Oprah Movie Club Baseball Pick #2: The Sandlot
Rating: 14/20 (Abbey: 15/20)
Plot: New kid Scotty Smalls tries to fit in during his first summer in the neighborhood. He becomes the ninth player on the sandlot baseball team; looks up to the best player, Benjamin Franklin Rodriguez; and eventually forces the team into a face-to-face confrontation with a monstrous dog.
"You're killin' me, Smalls."
I've seen two references to that lately, once on a t-shirt this weekend, and it's led me to believe this movie is more popular that I thought. I saw it back in '93 in the movie theater with a girl I kind of liked. Wait, that's not right. That was Rookie of the Year. Who did I see this with? Was it my wife, another girl I kind of liked?
This movie bugs me because it should be better. It's about something, there's palpable nostalgia, and the characters, though annoying, are memorable and say memorable things. I like what the movie's about. There's this lovely idea of this game that goes on forever that any adult watching this knows can't really go on forever. And then there's this lurking threat, this monstrosity of a dog threatening to take that childhood magic away. In the end, it's memories--even ones bloated with exaggeration--that win out and keep childhood alive. Really, that's one of the beautiful things about baseball--how it keeps the pulse of time ticking--and that's what makes it the perfect activity for these kids to spend their time with. The majority of this movie brushes up against subplots--Smalls' relationship with his step-dad, infatuation with a hot lifeguard--but none of it's developed. The focus is on all these nostalgic tidbits that paint this Rockwell-esque idealistic picture that, although definitely set in a specific time period, manages to still feel timeless in a way. Near the end, the writer/director David M. Evans figured out that he needed a central conflict and made the little idiot who had never heard of Babe Ruth hit a priceless baseball artifact over the fence. But before that, the episodic structure is great and developing this time and place even when there's not much of a story and the lively characters.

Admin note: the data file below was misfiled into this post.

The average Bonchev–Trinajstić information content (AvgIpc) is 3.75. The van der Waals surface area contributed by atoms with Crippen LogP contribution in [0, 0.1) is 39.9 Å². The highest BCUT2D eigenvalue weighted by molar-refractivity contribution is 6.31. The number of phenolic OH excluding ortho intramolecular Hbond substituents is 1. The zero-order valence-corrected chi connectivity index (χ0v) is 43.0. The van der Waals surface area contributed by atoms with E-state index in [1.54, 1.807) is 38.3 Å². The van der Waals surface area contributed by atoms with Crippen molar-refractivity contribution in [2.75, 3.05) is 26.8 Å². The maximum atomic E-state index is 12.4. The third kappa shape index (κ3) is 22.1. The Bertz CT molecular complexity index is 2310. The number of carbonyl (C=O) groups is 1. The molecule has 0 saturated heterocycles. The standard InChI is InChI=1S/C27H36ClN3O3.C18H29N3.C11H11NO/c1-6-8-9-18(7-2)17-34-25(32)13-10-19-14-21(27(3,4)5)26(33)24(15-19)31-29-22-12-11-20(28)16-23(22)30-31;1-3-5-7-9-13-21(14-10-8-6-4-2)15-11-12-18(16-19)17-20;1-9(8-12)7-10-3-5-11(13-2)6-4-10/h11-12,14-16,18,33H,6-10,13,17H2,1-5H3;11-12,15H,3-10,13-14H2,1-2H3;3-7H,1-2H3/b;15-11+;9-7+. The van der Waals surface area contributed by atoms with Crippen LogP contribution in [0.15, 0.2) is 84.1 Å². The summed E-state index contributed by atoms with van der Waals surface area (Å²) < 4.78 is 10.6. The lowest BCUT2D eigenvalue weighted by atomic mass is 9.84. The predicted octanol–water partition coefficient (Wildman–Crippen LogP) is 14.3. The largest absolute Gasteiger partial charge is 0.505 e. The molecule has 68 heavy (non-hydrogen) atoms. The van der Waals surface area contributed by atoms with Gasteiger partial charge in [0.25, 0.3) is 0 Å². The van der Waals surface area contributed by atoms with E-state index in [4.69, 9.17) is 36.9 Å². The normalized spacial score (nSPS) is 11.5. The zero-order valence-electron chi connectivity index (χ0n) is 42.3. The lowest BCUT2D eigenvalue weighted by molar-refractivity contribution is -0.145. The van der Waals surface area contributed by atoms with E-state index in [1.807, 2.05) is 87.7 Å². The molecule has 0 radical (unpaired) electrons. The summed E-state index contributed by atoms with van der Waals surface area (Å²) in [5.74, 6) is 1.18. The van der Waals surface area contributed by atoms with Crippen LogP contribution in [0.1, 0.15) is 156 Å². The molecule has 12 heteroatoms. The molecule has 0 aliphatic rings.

This suffers a bit from some child acting, like all the young performers were sat in front of Bad News Bears and told to just emulate them. They do succeed, for the most part, in being actual boys, trash-talking, lifeguard-leering, time-wasting prepubescent boys. The rapport between the boys, kind of a Bad-News-Bear lite, is fun enough, especially for a family movie. The movie has less to do with story and more to do with their relationships.
If there's an antagonist at all, it's time. The boys are enjoying a game that can't really go on forever, and because they're little boys, they're just too stupid (or naive) to understand that. Time's going to eat away at their game, their sandlot, and their memories. At the very least, time will distort their memories, bloating killer dogs and adding several feet to their home run distances. You ever notice how small places from your childhood are when you return as an adult? Go find the hallways of your elementary school, and you'll feel like a fucking giant. I'm not accusing our storytellers of dishonesty or anything, but you get the sense that the narration is a little unreliable.
Despite likable characters and a great sense of Hollywood-manufactured nostalgia, this is far from perfect. David M. Evans tiresome narration, the deluge of fun but predictable 50's rock music, and a feel-goody look at small-town America is a little too glossy. The narration and soundtrack recall The Wonder Years and Stand By Me respectively, and that gloss almost absurdly ignores the discrimination of the era. I mean, are we really supposed to believe that James Earl Jones, a guy who finds his way into every sappy baseball movie, really had a chance to beat Babe Ruth's records? Or that the black kid's going to be allowed in that pool? It's almost like Evans had plans for Jones' character to lament never getting his chance in the big leagues because of the color of his skin but chickened out and blinded the character instead. Maybe that's just a little too heavy for a family movie.
Nevertheless, this is an enjoyable enough and really nails all the right baseball feelings for adults who loved the game as kids. Its ability to simultaneously exude happy-go-luckiness and wistfulness is what makes it a winner despite its lack of ambition and other flaws.